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Two-Factor Authentication

Or 'Multi-Factor Authentication' (2FA / MFA). That's the only terminology you'll need for this one as it really is quite simple. Firstly, let's start by saying 2FA and MFA is essentially the same thing. However, MFA (Multi) gives the impression that more than '2' can be used. Generally speaking though, 2 is enough.

Now, what is it exactly? Like stated, it really is quite simple. Two keys for one lock. If you've ever seen a movie involving a bank's safety deposit boxes, you'll know that 2 keys are needed to open it. These keys are kept in different locations. Same idea.

You'll also probably be aware of what 2FA looks like. Effectively, you enter your password to a site (let's take Google for example) and then an alert hits your phone to ask if it really is you. This could be via a SMS or an Authentication App etc. You'll be asked to enter the code that appear on the alert and you're in. Pretty straightforward. Of the survey we conducted of 100 people though, only 43 of them use 2FA. 55 people knew what it was without explanation. 16 people said it was too much hassle, and 12 people said they don't believe it works. But a little demonstration to the simplicity of it, we quickly changed their minds.

So why use it in the first place? Well, if you have read our other articles, you'll know that a simple username and password combination is no longer at the level of security required for some people to feel secure. Thus, another layer has been added. That's not to say that 2FA can't be hacked - but to relay the message from other articles - if we make it tough for the criminals, they'll most likely move on.


To keep this short, we're only going to talk about the main ones. First up, SMS.

As it suggest, this method involves a text message being sent to your phone with a code to enter into your computer once prompted. It really is that easy. My only issue with this method is signal - dependant on where you are, that text message may take a little while to come through. Not that it's a major problem, but it has posed a couple of problems personally in the past.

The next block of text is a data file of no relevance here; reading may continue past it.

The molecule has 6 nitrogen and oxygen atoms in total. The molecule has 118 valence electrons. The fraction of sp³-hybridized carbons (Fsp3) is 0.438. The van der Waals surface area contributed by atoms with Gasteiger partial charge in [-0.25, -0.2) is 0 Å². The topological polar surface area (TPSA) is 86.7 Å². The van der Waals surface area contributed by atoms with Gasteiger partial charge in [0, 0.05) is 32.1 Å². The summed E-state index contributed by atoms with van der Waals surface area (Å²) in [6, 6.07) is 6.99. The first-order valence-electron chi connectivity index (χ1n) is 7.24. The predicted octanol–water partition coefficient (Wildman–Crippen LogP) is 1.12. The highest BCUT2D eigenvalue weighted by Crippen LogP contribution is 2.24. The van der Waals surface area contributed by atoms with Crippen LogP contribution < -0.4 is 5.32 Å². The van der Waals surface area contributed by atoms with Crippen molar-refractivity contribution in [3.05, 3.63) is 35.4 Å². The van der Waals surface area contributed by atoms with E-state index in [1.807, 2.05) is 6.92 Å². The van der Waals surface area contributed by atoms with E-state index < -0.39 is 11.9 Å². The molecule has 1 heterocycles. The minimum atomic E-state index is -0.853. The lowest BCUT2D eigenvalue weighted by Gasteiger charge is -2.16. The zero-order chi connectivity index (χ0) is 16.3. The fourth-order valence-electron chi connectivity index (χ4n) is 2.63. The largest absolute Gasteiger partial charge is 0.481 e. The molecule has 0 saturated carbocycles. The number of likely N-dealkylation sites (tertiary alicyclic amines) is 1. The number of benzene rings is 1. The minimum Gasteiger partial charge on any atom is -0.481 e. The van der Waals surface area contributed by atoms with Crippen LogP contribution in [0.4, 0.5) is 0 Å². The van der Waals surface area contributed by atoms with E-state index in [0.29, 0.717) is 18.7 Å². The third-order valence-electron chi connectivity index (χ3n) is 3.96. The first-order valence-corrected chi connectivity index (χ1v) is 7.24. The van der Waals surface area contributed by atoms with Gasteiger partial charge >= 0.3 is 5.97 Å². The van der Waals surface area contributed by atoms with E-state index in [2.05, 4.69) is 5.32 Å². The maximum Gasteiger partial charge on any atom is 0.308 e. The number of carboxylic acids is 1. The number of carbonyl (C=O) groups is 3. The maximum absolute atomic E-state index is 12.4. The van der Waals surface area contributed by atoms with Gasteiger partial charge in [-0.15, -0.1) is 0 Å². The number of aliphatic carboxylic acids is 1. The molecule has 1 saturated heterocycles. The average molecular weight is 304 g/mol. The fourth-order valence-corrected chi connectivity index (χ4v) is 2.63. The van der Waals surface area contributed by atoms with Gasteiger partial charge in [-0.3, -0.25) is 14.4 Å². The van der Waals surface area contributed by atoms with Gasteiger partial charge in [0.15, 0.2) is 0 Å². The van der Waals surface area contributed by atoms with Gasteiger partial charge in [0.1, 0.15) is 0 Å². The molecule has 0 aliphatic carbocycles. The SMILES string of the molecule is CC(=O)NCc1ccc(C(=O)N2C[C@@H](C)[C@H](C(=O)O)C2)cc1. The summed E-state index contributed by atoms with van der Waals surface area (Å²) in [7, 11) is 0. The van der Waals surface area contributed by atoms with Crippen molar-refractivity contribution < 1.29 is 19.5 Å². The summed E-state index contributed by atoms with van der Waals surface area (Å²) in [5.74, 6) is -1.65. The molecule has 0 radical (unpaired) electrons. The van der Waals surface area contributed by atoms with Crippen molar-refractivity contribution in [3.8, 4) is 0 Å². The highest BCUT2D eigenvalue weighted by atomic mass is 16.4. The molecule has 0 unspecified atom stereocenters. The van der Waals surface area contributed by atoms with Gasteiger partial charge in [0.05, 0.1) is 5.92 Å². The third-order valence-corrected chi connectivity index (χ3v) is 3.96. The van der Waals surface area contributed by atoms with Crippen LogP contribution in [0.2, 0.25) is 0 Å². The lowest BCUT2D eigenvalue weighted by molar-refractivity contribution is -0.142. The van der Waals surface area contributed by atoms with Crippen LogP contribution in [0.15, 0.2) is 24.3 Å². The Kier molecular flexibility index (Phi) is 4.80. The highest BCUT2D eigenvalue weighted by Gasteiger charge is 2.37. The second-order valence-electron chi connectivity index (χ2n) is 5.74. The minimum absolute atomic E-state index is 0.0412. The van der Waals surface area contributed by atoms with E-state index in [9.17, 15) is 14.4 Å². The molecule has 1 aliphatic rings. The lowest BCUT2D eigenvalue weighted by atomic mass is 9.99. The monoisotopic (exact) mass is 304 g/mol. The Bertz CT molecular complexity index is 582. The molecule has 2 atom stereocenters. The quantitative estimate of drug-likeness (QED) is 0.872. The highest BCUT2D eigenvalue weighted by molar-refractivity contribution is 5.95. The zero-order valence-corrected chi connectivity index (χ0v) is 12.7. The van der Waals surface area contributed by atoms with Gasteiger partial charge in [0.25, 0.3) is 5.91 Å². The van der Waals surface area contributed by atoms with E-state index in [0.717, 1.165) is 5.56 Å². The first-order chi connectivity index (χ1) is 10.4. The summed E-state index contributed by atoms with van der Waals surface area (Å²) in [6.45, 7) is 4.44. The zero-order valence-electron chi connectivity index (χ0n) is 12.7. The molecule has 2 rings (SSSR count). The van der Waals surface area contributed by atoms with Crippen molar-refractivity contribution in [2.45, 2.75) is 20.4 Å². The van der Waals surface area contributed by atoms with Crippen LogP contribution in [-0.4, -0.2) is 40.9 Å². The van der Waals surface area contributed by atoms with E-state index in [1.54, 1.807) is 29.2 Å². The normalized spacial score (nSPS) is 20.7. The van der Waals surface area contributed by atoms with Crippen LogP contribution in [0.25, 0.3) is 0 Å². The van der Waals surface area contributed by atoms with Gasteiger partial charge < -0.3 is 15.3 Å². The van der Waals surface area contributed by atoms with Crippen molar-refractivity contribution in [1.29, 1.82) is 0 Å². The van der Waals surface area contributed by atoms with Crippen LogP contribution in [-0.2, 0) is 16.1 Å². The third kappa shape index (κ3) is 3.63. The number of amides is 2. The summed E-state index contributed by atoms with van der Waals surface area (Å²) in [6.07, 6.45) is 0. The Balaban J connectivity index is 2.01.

Authenticator App

So these apps work in the exact same way as the SMS does by offering a code to enter. However, you can see the code changing in real time. The codes only have a shelf life of around 20-30 seconds, which is plenty of time to enter it, but secure enough to stay safe from hackers. As opposed to the SMS method, which can stay active for 5 minutes plus, making the app more secure in our opinion. Another benefit of this method is having multiple sites/applications in one place. For example, on my app, I have codes ready for 13 different sites - including emails, password managers, online shopping sites. This doesn't improve security, but it does improve convenience :)

There are certainly no shortages of these on the App Store and Google Play Store, but having tested quite a lot of them out, we give the crown to Microsoft Authenticator. It's not to say that any other app is less secure or more complicated to use etc. But this app gives a countdown before changing the code. There's also a handy 'copy and paste' function added to it. We're not saying not to use any other app, this is just the one we like. Check some of them out.

Authenticator Key

Somewhat of a lesser-known method, but by far the most secure. This takes the idea of an extra 'key to the lock' literally, but using an actual key. To talk you through the process - signing into a site involves entering a username and password, and then a prompt appearing for a code. Instead of entering a code from an app or a SMS, a USB key is inserted into the computer and a button is pressed. That's it. To gain access to your account, one would need the physical key, which proves difficult for hackers, as they generally live quite far away. There are a couple of companies that build these, one to note is Yubico. It's worth noting that Yubico keys have never been the victim of a hack. The security level on this method is so high that Google issued all of their employees with their version of it for company use.

One last thing to mention about 2FA. It takes all of 30 seconds to set up. Really, you have no reason not to use it. Security is high, convenience is high, excuses are low and costs are non-existent. Do yourself a favour and set it up.

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